Be careful and consistent with your character: not every TN character does every one of those things. Some are for TN-by-default, some are for TN-by-choice, some are for Int-Based TN, some are for Wis-Based-TN, and so on. But all of them are here for your enjoyment and to help you assert the very truly True Neutral Neutrality of your incredibly TN character

    • When in a debate, defend the opposite position of your interlocutor's. Just to let them know their point of view is partial (and if you're well-intentioned, to let them develop and test their ideas' solidity).

    • When faced with a moral or ethical dilemma, take into account the practicality and efficiency of whatever options exist. (I'm not saying you should ultimately go with the most efficient; but at least consider it as an option).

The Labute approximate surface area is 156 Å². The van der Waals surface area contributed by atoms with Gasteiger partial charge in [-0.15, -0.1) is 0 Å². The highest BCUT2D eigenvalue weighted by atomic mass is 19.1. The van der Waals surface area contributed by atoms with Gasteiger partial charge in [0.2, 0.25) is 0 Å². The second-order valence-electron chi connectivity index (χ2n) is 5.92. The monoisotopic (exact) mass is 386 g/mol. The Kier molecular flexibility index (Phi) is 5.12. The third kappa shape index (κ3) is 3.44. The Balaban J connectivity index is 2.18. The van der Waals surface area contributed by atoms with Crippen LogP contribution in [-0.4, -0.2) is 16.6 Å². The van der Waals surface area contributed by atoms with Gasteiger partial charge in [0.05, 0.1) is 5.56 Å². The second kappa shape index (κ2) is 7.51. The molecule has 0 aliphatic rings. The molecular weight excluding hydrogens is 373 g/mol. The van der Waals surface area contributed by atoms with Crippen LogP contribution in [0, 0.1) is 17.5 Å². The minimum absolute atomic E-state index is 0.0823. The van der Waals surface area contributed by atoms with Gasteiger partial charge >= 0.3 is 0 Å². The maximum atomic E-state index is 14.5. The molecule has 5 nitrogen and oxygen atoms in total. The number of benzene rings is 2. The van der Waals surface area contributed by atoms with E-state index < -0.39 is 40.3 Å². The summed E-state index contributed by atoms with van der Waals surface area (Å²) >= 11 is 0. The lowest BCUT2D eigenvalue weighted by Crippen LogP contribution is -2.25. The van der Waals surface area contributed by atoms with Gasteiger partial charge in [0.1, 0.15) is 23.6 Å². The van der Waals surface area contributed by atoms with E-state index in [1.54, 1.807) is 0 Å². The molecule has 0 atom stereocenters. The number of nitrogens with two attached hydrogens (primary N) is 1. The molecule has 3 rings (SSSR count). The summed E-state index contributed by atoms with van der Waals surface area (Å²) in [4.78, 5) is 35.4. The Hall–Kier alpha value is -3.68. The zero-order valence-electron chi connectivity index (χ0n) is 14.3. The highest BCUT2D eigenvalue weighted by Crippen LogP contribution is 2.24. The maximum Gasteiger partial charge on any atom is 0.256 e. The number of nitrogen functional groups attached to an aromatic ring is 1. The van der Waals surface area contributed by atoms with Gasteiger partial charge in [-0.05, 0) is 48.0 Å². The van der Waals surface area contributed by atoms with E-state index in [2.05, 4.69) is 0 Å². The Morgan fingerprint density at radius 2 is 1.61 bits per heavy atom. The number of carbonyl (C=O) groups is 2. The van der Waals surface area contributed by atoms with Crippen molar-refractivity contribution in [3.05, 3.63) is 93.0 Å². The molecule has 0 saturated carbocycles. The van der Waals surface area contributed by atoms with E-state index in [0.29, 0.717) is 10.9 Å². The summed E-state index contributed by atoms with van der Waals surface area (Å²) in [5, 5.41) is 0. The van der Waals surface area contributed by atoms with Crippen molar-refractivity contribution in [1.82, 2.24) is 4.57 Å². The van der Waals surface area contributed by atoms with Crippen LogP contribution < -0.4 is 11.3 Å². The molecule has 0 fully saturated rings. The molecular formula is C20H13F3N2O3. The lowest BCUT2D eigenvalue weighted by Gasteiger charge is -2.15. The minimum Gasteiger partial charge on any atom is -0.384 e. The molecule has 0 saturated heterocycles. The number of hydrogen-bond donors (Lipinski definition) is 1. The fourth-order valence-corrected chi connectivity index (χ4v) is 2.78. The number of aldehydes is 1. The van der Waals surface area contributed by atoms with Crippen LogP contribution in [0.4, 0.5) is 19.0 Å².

• When you hear someone give motivational speeches about abstract ideals, be sure to sigh, raise your eyes or frown.

    • Ask your friends for help and help them when they need it.

    • Be the mediator when party members with opposing alignments are arguing. Or alternatively, just sigh and tell them how fed up you are with their constant bickering.

    • When asked to participate in something dangerous, ask what is in it for you.

    • Depending on the context and how much self-confidence you have, either admire or despise those who have strong convictions.

    • Practice yoga.

    • Take every occasion to remind your party members how much you like quiet places, like your living room back home, or your Druidic sanctuary, and please couldn't they try to kill things a little more silently.

    • When you disagree with people, try to empathize and understand where they are coming from.